Peter Samuelson wrote:
> In Debian, we have to move subversion from Berkeley DB 4.2 to DB 4.3
> for reasons beyond the scope of this mail. Therefore we have to
> provide instructions for upgrading old repositories. It is also not
> really practical to keep a DB 4.2 'svnadmin' binary around after the
> transition, so I can't just copy the steps in
> http://subversion.tigris.org/faq.html#bdb43-upgrade directly.
Those steps are summarized from BDB's documentation. Have you read it?
> I'm having trouble finding anyone who knows enough about Berkeley DB to
> give me solid answers here, so I've got a couple of questions: (1) The
> README attached below - does it seem accurate and safe? (2a) Is the
> part about deleting log files (taken from faq.html) necessary,
> incidental? I'd like to keep the whole thing simple. (2b) Is it
> possible to simplify the steps somewhat by having the user delete *all*
> the log files unconditionally?
> It seems to me that after a successful
> db_recover, this should be safe ... true or false?
Definitely false. There's no guarantee that some log files won't still
be in use after a db_recover (or svnadmin recover).
> Upgrading a repository to BDB 4.3
> Debian subversion packages prior to version 1.2.3dfsg1-3 were compiled
> to use Berkeley DB 4.2; newer releases use BDB 4.3. If you have
> created any subversion repositories in BDB format (not the default
> format, but it was the default prior to subversion 1.1.0), you must
> upgrade them to use BDB 4.3 before subversion will be able to use them.
> If you try to use a BDB 4.2 repository, you will get an error message
> including the lines:
> DB_VERSION_MISMATCH: Database environment version mismatch
> bdb: Program version 4.3 doesn't match environment version
> To upgrade the repository, follow the steps below. We shall assume
> your repository is in /srv/svn/repo1.
> First make sure the 'db4.2-util' package is installed. Then, ensure
> that nobody is using or will use the repository while you're updating
> it. The "mv" commands below will help with this:
> mv /srv/svn/repo1 /srv/svn/repo1.x
> lsof +D /srv/svn/repo1.x
This looks like a dangerous thing to do, because one of the still-active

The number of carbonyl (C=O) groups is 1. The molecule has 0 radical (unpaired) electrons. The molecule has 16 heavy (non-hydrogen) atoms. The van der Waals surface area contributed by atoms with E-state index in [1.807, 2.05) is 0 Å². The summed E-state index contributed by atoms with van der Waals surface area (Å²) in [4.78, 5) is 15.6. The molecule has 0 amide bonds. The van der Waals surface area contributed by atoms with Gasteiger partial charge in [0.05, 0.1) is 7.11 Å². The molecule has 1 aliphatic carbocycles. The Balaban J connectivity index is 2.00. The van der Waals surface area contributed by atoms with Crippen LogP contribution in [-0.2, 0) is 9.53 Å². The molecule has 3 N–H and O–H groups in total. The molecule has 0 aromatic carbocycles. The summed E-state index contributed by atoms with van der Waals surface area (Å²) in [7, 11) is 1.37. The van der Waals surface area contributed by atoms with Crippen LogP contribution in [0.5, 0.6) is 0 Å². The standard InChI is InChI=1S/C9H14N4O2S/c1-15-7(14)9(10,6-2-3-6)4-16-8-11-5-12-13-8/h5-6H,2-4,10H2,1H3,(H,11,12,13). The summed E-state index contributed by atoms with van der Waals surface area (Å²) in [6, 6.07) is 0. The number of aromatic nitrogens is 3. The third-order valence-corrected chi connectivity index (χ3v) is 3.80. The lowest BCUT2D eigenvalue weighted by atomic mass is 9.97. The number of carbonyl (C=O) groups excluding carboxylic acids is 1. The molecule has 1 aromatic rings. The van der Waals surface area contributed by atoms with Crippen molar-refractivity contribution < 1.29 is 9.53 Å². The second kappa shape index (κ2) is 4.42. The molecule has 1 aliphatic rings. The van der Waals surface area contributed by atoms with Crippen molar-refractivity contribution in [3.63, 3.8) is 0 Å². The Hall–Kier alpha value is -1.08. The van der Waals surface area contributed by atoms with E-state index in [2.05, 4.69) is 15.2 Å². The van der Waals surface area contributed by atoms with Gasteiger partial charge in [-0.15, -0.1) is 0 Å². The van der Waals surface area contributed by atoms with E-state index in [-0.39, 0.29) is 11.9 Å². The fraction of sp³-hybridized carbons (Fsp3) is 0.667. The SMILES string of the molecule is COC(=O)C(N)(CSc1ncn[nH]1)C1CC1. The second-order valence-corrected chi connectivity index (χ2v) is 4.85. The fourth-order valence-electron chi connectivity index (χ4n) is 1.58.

processes might want to create a new log file and would fail miserably
in the middle of a transaction. Instead of moving things away, it would
be better to disable any SVN-related Apache services and/or svnserve
daemons, and lock down the svn and svnserve binaries so that local and
svn+ssh users can't execute them. Then wait until lsof reports no uses.
You can do this in a script.
> If the lsof line reports any processes using files in that directory,
> either wait for them to finish what they are doing, or kill them. Feel
> free to back up the repository before continuing, although you can't
> use "svnadmin", since it won't read BDB 4.2 environments. You can use
> "cp", though, e.g. "cp -a /srv/svn/repo1.x /srv/svn/repo1.bak".
> Next, make sure the repository databases are in a consistent state
> (normally they will be, but you are about to destroy the data needed to
> fix them if they aren't):
> db4.2_recover -h /srv/svn/repo1.x/db
> Delete the database "environment":
> rm /srv/svn/repo1.x/db/__db.???
> Now svnadmin can be used, and if there are any unused database logs,
> you may as well delete them:
> svnadmin list-unused-dblogs /srv/svn/repo1.x
You can avoid messing with the new svnadmin and do everything with the
1. db4.2_checkpoint -1 -h /srv/svn/repo1.x/db
Force a checkpoint of the database environment and logs. This will
minimize the number of in-use log files after recovery.
2. db4.2_recover -h /srv/svn/repo1.x/db
Recover the database
3. db4.2_archive -d -h /srv/svn/repo1.x/db
Delete unused database log files
4. rm /srv/svn/repo1.x/db/__db.???
Once again, this is something you can write a script for.
> If any such files are found, you can delete them with "rm". Finally,
> put the repository back where clients can see it again:
> mv /srv/svn/repo1.x /srv/svn/repo1
> Alternatively, you may wish to take this opportunity to change the
> format of your repository from 'bdb' to 'fsfs'. Of course, this
> requires enough disk space to store both formats at once:
> svnadmin create /srv/svn/repo1.new
> svnadmin dump -q /srv/svn/repo1.x | svnadmin load -q /srv/svn/repo1.new
> mv /srv/svn/repo1.new /srv/svn/repo1
> (and after verifying that everything went well and the new repository
> is usable...)
> rm -r /srv/svn/repo1.x
> Why would you want to switch to 'fsfs' format? 'fsfs' is now the
> default format because it has several advantages over 'bdb', though
> also a few disadvantages. The Subversion Book discusses the
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Received on Sat Nov 19 01:19:47 2005